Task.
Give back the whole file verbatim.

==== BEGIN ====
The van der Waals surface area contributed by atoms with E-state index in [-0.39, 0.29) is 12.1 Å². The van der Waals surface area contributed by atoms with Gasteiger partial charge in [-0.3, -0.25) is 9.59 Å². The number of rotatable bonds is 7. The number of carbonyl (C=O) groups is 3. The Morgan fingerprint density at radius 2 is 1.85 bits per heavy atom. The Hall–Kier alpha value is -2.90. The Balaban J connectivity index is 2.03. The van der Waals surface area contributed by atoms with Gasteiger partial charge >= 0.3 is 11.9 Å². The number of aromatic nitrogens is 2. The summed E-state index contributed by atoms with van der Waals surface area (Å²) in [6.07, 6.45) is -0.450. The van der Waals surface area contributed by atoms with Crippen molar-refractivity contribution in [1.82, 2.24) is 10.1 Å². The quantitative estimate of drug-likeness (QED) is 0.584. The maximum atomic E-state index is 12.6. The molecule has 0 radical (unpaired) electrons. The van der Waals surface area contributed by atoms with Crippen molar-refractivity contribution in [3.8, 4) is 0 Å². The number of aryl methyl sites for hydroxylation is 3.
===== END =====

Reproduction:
The van der Waals surface area contributed by atoms with E-state index in [-0.39, 0.29) is 12.1 Å². The van der Waals surface area contributed by atoms with Gasteiger partial charge in [-0.3, -0.25) is 9.59 Å². The number of rotatable bonds is 7. The number of carbonyl (C=O) groups is 3. The Morgan fingerprint density at radius 2 is 1.85 bits per heavy atom. The Hall–Kier alpha value is -2.90. The Balaban J connectivity index is 2.03. The van der Waals surface area contributed by atoms with Gasteiger partial charge >= 0.3 is 11.9 Å². The number of aromatic nitrogens is 2. The summed E-state index contributed by atoms with van der Waals surface area (Å²) in [6.07, 6.45) is -0.450. The van der Waals surface area contributed by atoms with Crippen molar-refractivity contribution in [1.82, 2.24) is 10.1 Å². The quantitative estimate of drug-likeness (QED) is 0.584. The maximum atomic E-state index is 12.6. The molecule has 0 radical (unpaired) electrons. The van der Waals surface area contributed by atoms with Crippen molar-refractivity contribution in [3.8, 4) is 0 Å². The number of aryl methyl sites for hydroxylation is 3.